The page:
Saturday, February 10, 2007

In which the Meridian hopes he has come early to a party

I've not had much to say here of late about what to do in Iraq because, let's face it: Now, what's being squabbled over in Congress is face-saving details, really. Whether or not to leave Iraq is no longer some sort of debating point; leaving is a logistical and material and, increasingly, political reality that awaits only our official acknowledgment. I don't say this flippantly, though I do say it with more than a little despair. Having to leave is a choice forced upon us. Given how this whole war has been prosecuted, from the State of the Union Address and the UN Security Council meetings waaay back in the winter of 2003 on, to be under the illusion that we are free agents in this only perpetuates what is happening there. What is even bitterer for me personally is that, although I have been opposed from the start over how this administration saw fit to enter into this war, I nevertheless thought at the early stages of it that we collectively could shape what would happen in Iraq, that with sufficient troops and materiél and funds, along with our own will and commitment, along with that of the Iraqis and their neighbors, we could indeed make something genuinely positive come out of this misadventure. We would show ourselves, the Iraqis, the world, that liberty, freedom, democracy, justice and the rule of law, and a restoration of those basic services and institutions that would serve to sustain those--the things we said we were bringing to Iraq--were worth considerably more to us than the air used merely to say them or the ink to write them. Indeed: somewhere in a past post on Iraq (pre-Abu Grahib, I believe), I said that for our own sakes as much as for the Iraqis' we had to succeed in making and doing this right, that failure in this would be even more disastrous than initiating the war to begin with. Well. This is the first war our nation has fought since the beginning of the 20th century which we've not been asked to pay for with tax increases. As we all know, the opposite has happened, and we all collectively went along with that. We have not put our money where our mouth is. Or, rather, we have invested American lives but not the sort of collective will that would suggest a deep commitment to American values that, we claim and believe as a nation, all people would benefit from having.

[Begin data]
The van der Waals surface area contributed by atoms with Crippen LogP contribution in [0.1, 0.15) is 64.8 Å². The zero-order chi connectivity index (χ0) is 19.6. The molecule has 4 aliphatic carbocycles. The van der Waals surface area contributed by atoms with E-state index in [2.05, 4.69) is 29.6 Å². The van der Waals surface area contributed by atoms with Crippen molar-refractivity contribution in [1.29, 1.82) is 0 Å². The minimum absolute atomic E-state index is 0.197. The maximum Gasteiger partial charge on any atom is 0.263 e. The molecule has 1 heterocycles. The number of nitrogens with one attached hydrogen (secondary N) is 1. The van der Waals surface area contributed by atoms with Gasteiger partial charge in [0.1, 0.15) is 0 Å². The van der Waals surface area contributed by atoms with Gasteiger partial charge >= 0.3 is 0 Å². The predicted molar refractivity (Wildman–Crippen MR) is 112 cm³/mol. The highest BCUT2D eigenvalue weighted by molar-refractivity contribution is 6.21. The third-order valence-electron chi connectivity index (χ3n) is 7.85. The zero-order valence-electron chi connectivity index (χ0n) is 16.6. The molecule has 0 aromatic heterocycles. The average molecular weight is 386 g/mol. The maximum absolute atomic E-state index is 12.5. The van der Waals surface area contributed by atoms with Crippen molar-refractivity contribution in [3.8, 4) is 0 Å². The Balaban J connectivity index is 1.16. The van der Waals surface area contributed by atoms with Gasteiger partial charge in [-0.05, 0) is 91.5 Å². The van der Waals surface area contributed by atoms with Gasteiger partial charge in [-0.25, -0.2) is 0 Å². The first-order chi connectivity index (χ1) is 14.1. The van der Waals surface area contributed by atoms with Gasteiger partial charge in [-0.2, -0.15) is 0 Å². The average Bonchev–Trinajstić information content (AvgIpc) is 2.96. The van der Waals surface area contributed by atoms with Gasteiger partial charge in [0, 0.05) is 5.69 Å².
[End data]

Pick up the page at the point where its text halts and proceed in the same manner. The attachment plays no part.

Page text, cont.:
Nor does it bring me any comfort whatsoever to come to believe that, for the administration, the fix was in long before most of us got a sense that things would come to pass in Iraq as they had--that it never had been the U.S.'s intention to do anything more than to install a U.S.-friendly government and then get out and that, when it became apparent that our stated reason for going into Iraq in the first place turned out to have no concrete foundation, we had to justify our actions some other way. "It's okay, John B.--you couldn't have known your own government was playing CYA with our nation's very foundational principles. I mean, who'd want to believe something like that?" Thank you, whoever said that. I'm much more at ease with my political blindness and naïvete now.

What we have lost, in the meantime, is far more tragic and far-reaching than what we have gained and will be with us long, long, long after this administration has passed on. Americans are both blessed and cursed with short historical memories; much of the rest of the world is blessed and cursed with long ones. If we don't want to find 10, 20 years down the road, continued examples of nations saying to us in so many words, "Pot, meet Kettle," the best response would be to start scrubbing the dishes now. Indeed, here is just one example to show that the tu quoque game has been going on for a few years now.